The trial court held that Edison had the right to convert the existing 220KV transmission line to a 345KV line under the terms of its easement grants. In reaching this conclusion, the court found that the easement grants were "unlimited grants to perpetually construct, operate, use and maintain electrical transmission lines over the grantors' properties," restricted only as to the number of towers in two parallel rows with no limitation as to voltages or size of towers, and that the construction of the first 220KV line did not limit the easements to a line of that capacity. The court also found the new 345KV line will not increase the burden on the servient estates or interfere with the agricultural use of the ground surface. The proposed conversion to a 345KV line was found to be merely an alteration of the instrumentality of the easements and within the purpose of the easement grants. The court expressly held that Edison is entitled to convert the 220KV line to a 345KV line in order to take advantage of the improvements of the age, modern inventions and developments in the art of electric transmission that were not possible at the time the easement grants were given.
The property owners contend that the original grants of easement for the purpose of constructing power lines and towers did not encompass later removal and reconstruction of new towers and that the proposed replacement of the 220KV line with a 345KV line imposes an unreasonable burden on the servient estate and one not contemplated by the original parties to the easement grant. We believe these arguments are not persuasive.
1 First, after carefully examining the record, we find ample support for the trial court's conclusion that the proposed replacement line and towers will not increase the burden on the underlying estate and will not interfere with the agricultural use of the premises. Damages resulting from the construction work itself have been paid in each case except for the case of plaintiffs Talty where the amount of damages is being litigated. The facts of this case are similar to those in Weaver v. Natural Gas Pipeline Co. of America (1963), 27 Ill.2d 48, 188 N.E.2d 18, where an existing 4-inch gas pipeline was replaced with a 10-inch line, and no increased burden on the servient estate was found.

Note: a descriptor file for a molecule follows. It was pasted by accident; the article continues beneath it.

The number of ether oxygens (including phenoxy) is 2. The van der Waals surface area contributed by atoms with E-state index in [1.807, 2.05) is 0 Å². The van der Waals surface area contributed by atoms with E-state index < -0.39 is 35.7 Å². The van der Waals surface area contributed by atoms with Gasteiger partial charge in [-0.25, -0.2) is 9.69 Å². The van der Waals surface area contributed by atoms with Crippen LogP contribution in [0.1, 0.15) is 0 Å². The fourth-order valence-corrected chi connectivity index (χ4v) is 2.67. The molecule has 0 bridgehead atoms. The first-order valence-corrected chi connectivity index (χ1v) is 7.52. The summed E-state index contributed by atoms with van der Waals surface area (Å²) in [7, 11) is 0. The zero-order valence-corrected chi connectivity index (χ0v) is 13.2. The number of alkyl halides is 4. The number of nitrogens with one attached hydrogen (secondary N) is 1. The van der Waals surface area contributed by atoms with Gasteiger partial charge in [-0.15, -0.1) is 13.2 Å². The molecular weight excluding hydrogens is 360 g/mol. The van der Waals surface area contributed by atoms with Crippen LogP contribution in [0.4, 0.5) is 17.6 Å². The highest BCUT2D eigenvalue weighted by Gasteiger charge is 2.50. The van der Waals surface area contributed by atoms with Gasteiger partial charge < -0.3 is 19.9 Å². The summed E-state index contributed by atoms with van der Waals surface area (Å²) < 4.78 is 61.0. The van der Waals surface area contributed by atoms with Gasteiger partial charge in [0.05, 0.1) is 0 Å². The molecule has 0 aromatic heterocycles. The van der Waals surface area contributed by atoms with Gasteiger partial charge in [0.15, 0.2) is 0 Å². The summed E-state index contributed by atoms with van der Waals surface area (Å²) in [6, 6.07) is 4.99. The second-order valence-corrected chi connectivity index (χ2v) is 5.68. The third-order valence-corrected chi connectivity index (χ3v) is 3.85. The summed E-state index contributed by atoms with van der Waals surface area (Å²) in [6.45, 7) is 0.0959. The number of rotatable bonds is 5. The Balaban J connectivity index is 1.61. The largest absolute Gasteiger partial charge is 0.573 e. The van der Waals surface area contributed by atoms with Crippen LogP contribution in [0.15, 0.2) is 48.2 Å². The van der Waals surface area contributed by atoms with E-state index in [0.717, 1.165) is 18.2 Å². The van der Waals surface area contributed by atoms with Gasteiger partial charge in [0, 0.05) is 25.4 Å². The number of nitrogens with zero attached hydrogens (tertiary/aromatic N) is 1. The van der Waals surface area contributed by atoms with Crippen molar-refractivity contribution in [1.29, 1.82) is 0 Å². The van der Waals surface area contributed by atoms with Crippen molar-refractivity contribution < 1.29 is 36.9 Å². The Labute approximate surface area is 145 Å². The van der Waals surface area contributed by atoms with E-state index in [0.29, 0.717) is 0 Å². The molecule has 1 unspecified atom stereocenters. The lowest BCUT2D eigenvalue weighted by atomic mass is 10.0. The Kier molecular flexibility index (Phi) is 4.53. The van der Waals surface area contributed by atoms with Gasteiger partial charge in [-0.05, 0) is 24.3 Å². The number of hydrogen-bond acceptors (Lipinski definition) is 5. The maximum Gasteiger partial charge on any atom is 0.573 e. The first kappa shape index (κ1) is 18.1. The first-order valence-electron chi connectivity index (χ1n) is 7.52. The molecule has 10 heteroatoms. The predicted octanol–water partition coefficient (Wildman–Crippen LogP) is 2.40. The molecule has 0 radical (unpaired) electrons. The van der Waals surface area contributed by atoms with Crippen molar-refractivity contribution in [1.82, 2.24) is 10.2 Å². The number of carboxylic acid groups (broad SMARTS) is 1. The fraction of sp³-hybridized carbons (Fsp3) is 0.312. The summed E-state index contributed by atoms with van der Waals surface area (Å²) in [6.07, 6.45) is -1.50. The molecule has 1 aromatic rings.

was replaced with a 10-inch line, and no increased burden on the servient estate was found.
2 Second, although the grants of easement did not contain words such as "reconstruct" or "renew," they did grant "a perpetual right to construct, operate, use and maintain" transmission lines. (Emphasis added.) We believe logic alone would justify the finding by the trial court that this was an unlimited grant. Certainly the initial use (construction of a 220KV line) does not indicate any intention to limit the easement to lines of that size since there was no ambiguity in the grant itself. (Weaver v. Natural Gas Pipeline Co. of America.) There was no limitation in the easement on the size or the number of the electric transmission lines to be installed which was not difficult to do if the parties had any such intention. Furthermore, we think it noteworthy that these same property owners in 1969 acquiesced in the construction of a 345KV line as the second line permitted to Edison under the easement grants.
3 Third, Illinois courts have long recognized that a "right of way is one including the right of improving, from time to time, according to the improvements of the age." (Heuer v. Webster (1st Dist. 1914), 187 Ill. App. 273, 278; Diller v. St. Louis, Springfield & Peoria R.R. (1922), 304 Ill. 373, 136 N.E. 703. See also Annot., 3 A.L.R.3d 1256, § 9(a) (1965).) Edison clearly established the need to modernize its transmission system by replacing the 220KV line installed in 1940 with a larger capacity line utilizing improved development in the power transmission field, in order to meet the increased public demands for electric power.
For the reasons stated, we affirm the judgment of the trial court.
ALLOY, P.J., and STOUDER, J., concur.